Mr Cameron has refused to refer the Culture Secretary to the independent adviser on ministerial interests after it emerged that Mr Hunt and his advisers had privately communicated with News Corporation executives when the company was attempting to take over BSkyB.

Within minutes of Mr Hunt finishing his evidence to the Leveson Inquiry last month, Downing Street ruled out a Whitehall inquiry into his conduct.

Last night, Downing Street sources insisted that no investigation would be ordered, although that position is likely to be tested today.

Read more….

Tony Blair facing questions over links to Rupert Murdoch empire at Leveson Inquiry

The former Prime Minister is likely to face scrutiny over whether his links with Mr Murdoch and News International became “closer than was wise”, as his former lieutenant Lord Mandelson told the inquiry last week.

During his 13 years at the helm of Labour, including a decade as Prime Minister, Mr Blair sought to win over newspapers such as The Sun which had in the past savaged party leaders such as Neil Kinnock and Michael Foot.

He famously flew to Hayman Island in Australia to address News Corp executives in 1995, while last year it emerged that he had formed a close enough relationship with Mr Murdoch to have become godfather to one of the media tycoon’s children in 2010.

Mr Blair’s appearance comes at the start of a high-profile week for the Leveson Inquiry, with beleaguered Culture Secretary Jeremy Hunt set to give evidence on Thursday.

Mr Hunt will also face a grilling over his office’s links with Mr Murdoch’s News Corp, particularly during its bid to take over the satellite broadcaster BSkyB.

Read more….

MPs urge ruling on Murdoch and BSkyB

News Corporation, which owns 39 per cent of the satellite broadcaster, was accused with its newspaper subsidiary News International of “wilful blindness” over the phone-hacking scandal at the News of the World, which stemmed from a “lack of effective corporate governance”.

Mr Murdoch, the chairman of News Corp, “turned a blind eye” to what was going on, while his son James, the company’s deputy chief operating officer, showed “wilful ignorance”, the culture, media and sport select committee report said.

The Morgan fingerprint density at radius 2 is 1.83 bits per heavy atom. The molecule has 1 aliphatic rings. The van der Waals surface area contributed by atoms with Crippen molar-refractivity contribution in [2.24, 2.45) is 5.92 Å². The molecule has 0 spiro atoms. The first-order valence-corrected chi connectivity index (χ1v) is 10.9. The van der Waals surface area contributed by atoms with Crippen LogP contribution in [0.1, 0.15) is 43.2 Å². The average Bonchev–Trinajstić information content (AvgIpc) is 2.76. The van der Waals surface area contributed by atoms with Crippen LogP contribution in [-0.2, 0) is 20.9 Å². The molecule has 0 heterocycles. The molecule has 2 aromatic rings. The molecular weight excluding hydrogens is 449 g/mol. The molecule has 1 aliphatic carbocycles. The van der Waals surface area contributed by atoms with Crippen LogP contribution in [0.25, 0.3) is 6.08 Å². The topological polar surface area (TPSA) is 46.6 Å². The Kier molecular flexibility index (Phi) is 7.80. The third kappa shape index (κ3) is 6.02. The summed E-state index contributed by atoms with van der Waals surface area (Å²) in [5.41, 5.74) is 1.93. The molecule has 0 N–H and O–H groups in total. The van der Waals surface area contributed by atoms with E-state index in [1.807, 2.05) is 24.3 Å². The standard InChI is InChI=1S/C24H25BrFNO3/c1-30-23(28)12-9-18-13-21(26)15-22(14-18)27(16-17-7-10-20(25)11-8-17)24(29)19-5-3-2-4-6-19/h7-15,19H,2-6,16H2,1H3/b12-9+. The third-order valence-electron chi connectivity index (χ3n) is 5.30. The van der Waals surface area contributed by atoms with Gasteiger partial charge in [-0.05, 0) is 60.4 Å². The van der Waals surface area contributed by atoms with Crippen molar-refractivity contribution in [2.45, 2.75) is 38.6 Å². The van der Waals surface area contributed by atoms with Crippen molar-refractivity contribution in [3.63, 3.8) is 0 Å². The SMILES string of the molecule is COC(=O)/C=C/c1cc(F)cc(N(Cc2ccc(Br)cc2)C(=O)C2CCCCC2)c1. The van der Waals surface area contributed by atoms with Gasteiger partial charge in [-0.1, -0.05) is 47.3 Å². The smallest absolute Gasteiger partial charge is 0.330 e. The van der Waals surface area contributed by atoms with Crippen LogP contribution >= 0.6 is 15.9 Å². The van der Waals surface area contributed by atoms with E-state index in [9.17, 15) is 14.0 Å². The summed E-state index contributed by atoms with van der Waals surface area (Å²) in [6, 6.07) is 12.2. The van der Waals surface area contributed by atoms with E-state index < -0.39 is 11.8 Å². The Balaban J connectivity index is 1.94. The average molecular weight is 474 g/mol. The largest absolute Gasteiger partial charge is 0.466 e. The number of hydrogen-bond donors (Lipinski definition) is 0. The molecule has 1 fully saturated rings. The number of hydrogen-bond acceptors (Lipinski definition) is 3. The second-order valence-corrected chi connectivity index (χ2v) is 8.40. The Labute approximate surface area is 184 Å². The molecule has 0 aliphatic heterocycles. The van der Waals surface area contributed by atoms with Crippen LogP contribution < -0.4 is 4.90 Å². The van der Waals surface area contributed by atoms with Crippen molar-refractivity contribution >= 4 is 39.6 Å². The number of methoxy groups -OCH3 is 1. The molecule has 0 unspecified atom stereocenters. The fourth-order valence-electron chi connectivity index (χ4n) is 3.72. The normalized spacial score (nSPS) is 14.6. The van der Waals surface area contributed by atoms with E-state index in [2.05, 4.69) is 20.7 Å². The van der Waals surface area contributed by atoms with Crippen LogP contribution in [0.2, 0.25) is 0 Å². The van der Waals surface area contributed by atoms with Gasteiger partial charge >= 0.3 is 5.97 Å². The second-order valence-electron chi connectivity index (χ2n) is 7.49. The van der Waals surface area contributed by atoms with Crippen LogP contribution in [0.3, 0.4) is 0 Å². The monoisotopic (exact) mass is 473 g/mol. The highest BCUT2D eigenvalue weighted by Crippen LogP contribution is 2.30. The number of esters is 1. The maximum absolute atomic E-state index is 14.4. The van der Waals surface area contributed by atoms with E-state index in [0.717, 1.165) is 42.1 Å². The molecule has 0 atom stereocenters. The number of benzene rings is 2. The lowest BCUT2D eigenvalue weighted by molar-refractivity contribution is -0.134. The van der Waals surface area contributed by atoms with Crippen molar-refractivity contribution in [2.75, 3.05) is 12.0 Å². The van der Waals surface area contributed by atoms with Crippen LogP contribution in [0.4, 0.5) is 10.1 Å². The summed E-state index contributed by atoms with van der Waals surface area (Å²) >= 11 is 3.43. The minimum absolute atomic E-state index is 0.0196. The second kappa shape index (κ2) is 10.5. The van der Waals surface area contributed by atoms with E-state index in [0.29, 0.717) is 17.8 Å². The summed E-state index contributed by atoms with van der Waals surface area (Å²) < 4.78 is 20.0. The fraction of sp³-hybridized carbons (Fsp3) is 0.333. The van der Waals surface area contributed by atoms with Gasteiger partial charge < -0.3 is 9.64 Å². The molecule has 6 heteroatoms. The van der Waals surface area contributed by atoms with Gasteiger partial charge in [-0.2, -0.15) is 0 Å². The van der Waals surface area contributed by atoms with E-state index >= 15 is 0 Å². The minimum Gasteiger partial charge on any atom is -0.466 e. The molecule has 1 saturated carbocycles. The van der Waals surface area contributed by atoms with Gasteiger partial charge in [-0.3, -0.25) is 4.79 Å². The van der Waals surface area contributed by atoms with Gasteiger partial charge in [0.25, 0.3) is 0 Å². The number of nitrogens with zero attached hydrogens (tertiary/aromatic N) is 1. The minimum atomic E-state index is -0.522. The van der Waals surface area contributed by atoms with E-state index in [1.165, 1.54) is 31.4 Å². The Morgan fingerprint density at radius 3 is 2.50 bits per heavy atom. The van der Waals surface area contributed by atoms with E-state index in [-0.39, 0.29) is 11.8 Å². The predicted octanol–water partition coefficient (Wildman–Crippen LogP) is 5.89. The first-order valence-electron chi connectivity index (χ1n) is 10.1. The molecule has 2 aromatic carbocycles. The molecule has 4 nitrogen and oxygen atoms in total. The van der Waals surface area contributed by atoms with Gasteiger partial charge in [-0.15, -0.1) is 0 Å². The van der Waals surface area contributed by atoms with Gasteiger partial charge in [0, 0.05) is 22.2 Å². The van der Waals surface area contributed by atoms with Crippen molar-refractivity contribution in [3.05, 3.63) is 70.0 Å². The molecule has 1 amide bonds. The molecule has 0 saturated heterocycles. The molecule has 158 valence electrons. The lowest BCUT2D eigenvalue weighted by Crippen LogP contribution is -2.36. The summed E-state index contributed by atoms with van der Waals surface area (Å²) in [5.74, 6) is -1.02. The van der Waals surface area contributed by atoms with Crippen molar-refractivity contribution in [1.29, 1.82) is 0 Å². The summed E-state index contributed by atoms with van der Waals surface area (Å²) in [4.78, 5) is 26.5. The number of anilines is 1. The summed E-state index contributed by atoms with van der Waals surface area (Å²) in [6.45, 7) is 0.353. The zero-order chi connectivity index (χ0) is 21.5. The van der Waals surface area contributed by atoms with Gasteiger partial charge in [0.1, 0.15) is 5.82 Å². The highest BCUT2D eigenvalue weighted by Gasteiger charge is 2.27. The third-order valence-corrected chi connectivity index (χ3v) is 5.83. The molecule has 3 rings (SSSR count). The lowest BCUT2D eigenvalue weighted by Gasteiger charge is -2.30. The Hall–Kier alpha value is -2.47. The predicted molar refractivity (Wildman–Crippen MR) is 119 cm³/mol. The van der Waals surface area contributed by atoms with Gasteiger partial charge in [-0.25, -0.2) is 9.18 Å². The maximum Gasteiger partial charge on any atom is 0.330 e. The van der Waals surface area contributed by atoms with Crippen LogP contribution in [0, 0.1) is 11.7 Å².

Three former senior News International executives, including Mr Murdoch’s most trusted lieutenant Les Hinton, could be summoned before Parliament to apologise after MPs found they had deliberately misled the committee.

The findings could have serious implications for Mr Murdoch’s British business interests, as the broadcasting watchdog is already carrying out an inquiry into whether News Corp is fit and proper to hold a broadcasting licence.

Read more….

Cameron’s performance was spectacularly ill-judged

Righteous indignation can be all very well when your case is strong. But when a government’s case is weak as it is on Jeremy Hunt, BSkyB, Adam Smith and Fred Michel it is much better to deal with any questions calmly and with a little humility.

I don’t know why some Tory MPs seem to have trouble grasping this point, but Lord Justice Leveson’s remit does not cover breaches of the ministerial code. It simply doesn’t. He was tasked with examining press ethics and practices after the now-defunct News of the World was revealed to have hacked Milly Dowler’s mobile. But still, clearly put up to it by the whips, a queue of Conservative MPs lined up to parrot the Prime Minister’s not very credible line that he cannot intervene on the question of the ministerial code until Hunt has appeared in front of Leveson. A few Tory MPs I spotted at least had the grace to look embarrassed by their colleagues’ toadying.

David Cameron himself was absolutely furious at being asked to come to the Commons to answer an urgent question on Hunt. I do not see what he has to be so annoyed about, unless perhaps he is deep down annoyed with himself and the mess he is in. More likely, he just didn’t like his enemy Speaker Bercow ordering him to turn up.

Read more….

Hunt should face ‘immediate’ inquiry, says former Whitehall standards adviser